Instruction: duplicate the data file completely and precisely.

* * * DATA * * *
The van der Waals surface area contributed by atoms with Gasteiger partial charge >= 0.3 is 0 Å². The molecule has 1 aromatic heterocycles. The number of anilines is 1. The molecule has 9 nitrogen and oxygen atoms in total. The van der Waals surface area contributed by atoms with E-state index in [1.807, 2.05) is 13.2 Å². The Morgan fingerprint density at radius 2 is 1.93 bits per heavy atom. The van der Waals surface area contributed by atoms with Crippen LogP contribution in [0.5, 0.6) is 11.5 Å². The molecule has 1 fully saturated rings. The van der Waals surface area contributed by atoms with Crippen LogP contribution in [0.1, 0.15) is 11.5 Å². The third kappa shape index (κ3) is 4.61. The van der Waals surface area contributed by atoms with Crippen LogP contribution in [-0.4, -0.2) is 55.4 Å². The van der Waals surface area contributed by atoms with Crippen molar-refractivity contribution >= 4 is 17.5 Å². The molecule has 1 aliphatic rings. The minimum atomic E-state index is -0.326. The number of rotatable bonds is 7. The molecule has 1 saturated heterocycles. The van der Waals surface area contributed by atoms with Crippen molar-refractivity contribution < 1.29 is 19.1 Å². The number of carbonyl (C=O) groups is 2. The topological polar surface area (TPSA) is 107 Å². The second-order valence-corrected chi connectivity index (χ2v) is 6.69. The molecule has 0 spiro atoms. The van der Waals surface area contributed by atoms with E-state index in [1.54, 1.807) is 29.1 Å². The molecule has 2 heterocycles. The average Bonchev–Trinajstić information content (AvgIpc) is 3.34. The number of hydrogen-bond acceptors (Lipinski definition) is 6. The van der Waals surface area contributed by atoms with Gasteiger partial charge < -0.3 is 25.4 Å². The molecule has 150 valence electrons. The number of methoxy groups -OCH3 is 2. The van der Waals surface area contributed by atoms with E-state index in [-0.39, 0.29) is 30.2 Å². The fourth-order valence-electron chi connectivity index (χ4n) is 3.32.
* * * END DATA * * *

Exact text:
The van der Waals surface area contributed by atoms with Gasteiger partial charge >= 0.3 is 0 Å². The molecule has 1 aromatic heterocycles. The number of anilines is 1. The molecule has 9 nitrogen and oxygen atoms in total. The van der Waals surface area contributed by atoms with E-state index in [1.807, 2.05) is 13.2 Å². The Morgan fingerprint density at radius 2 is 1.93 bits per heavy atom. The van der Waals surface area contributed by atoms with Crippen LogP contribution in [0.5, 0.6) is 11.5 Å². The molecule has 1 fully saturated rings. The van der Waals surface area contributed by atoms with Crippen LogP contribution in [0.1, 0.15) is 11.5 Å². The third kappa shape index (κ3) is 4.61. The van der Waals surface area contributed by atoms with Crippen LogP contribution in [-0.4, -0.2) is 55.4 Å². The van der Waals surface area contributed by atoms with Crippen molar-refractivity contribution >= 4 is 17.5 Å². The molecule has 1 aliphatic rings. The minimum atomic E-state index is -0.326. The number of rotatable bonds is 7. The molecule has 1 saturated heterocycles. The van der Waals surface area contributed by atoms with Crippen molar-refractivity contribution < 1.29 is 19.1 Å². The number of carbonyl (C=O) groups is 2. The topological polar surface area (TPSA) is 107 Å². The second-order valence-corrected chi connectivity index (χ2v) is 6.69. The molecule has 0 spiro atoms. The van der Waals surface area contributed by atoms with E-state index in [1.54, 1.807) is 29.1 Å². The molecule has 2 heterocycles. The average Bonchev–Trinajstić information content (AvgIpc) is 3.34. The number of hydrogen-bond acceptors (Lipinski definition) is 6. The van der Waals surface area contributed by atoms with Gasteiger partial charge < -0.3 is 25.4 Å². The molecule has 150 valence electrons. The number of methoxy groups -OCH3 is 2. The van der Waals surface area contributed by atoms with E-state index in [-0.39, 0.29) is 30.2 Å². The fourth-order valence-electron chi connectivity index (χ4n) is 3.32.